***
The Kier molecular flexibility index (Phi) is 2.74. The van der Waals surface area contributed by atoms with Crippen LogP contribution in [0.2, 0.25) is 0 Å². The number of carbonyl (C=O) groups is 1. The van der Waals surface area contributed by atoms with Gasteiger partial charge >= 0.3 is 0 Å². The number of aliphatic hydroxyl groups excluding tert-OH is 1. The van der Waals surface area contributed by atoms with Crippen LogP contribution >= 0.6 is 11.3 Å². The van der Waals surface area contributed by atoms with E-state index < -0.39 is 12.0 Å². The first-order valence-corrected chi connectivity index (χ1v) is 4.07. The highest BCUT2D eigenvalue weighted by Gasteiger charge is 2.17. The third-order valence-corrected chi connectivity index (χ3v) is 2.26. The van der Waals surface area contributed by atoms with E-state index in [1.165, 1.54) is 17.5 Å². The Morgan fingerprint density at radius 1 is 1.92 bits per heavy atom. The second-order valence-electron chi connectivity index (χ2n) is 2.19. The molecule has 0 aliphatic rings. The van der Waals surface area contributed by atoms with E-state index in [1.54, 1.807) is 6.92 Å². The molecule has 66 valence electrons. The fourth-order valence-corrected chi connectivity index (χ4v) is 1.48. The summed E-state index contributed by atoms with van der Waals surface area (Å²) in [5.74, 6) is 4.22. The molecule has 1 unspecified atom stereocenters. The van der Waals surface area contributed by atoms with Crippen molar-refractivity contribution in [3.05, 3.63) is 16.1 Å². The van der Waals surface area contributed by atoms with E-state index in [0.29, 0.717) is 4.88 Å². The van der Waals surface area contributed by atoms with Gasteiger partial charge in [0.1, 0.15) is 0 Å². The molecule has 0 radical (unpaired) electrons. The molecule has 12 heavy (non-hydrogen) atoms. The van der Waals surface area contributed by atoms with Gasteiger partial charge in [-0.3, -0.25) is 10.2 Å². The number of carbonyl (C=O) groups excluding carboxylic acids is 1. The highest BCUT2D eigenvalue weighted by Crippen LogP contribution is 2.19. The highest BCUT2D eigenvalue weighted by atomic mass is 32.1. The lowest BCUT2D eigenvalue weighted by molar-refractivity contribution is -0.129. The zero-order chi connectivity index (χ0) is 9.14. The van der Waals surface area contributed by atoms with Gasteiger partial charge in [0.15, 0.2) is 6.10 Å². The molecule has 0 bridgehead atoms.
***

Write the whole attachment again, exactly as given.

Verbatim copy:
The Kier molecular flexibility index (Phi) is 2.74. The van der Waals surface area contributed by atoms with Crippen LogP contribution in [0.2, 0.25) is 0 Å². The number of carbonyl (C=O) groups is 1. The van der Waals surface area contributed by atoms with Gasteiger partial charge >= 0.3 is 0 Å². The number of aliphatic hydroxyl groups excluding tert-OH is 1. The van der Waals surface area contributed by atoms with Crippen LogP contribution >= 0.6 is 11.3 Å². The van der Waals surface area contributed by atoms with E-state index < -0.39 is 12.0 Å². The first-order valence-corrected chi connectivity index (χ1v) is 4.07. The highest BCUT2D eigenvalue weighted by Gasteiger charge is 2.17. The third-order valence-corrected chi connectivity index (χ3v) is 2.26. The van der Waals surface area contributed by atoms with E-state index in [1.165, 1.54) is 17.5 Å². The Morgan fingerprint density at radius 1 is 1.92 bits per heavy atom. The second-order valence-electron chi connectivity index (χ2n) is 2.19. The molecule has 0 aliphatic rings. The van der Waals surface area contributed by atoms with E-state index in [1.54, 1.807) is 6.92 Å². The molecule has 66 valence electrons. The fourth-order valence-corrected chi connectivity index (χ4v) is 1.48. The summed E-state index contributed by atoms with van der Waals surface area (Å²) in [5.74, 6) is 4.22. The molecule has 1 unspecified atom stereocenters. The van der Waals surface area contributed by atoms with Crippen molar-refractivity contribution in [3.05, 3.63) is 16.1 Å². The van der Waals surface area contributed by atoms with E-state index in [0.29, 0.717) is 4.88 Å². The van der Waals surface area contributed by atoms with Gasteiger partial charge in [0.1, 0.15) is 0 Å². The molecule has 0 radical (unpaired) electrons. The molecule has 12 heavy (non-hydrogen) atoms. The van der Waals surface area contributed by atoms with Gasteiger partial charge in [-0.3, -0.25) is 10.2 Å². The number of carbonyl (C=O) groups excluding carboxylic acids is 1. The highest BCUT2D eigenvalue weighted by Crippen LogP contribution is 2.19. The highest BCUT2D eigenvalue weighted by atomic mass is 32.1. The lowest BCUT2D eigenvalue weighted by molar-refractivity contribution is -0.129. The zero-order chi connectivity index (χ0) is 9.14. The van der Waals surface area contributed by atoms with Gasteiger partial charge in [0.15, 0.2) is 6.10 Å². The molecule has 0 bridgehead atoms.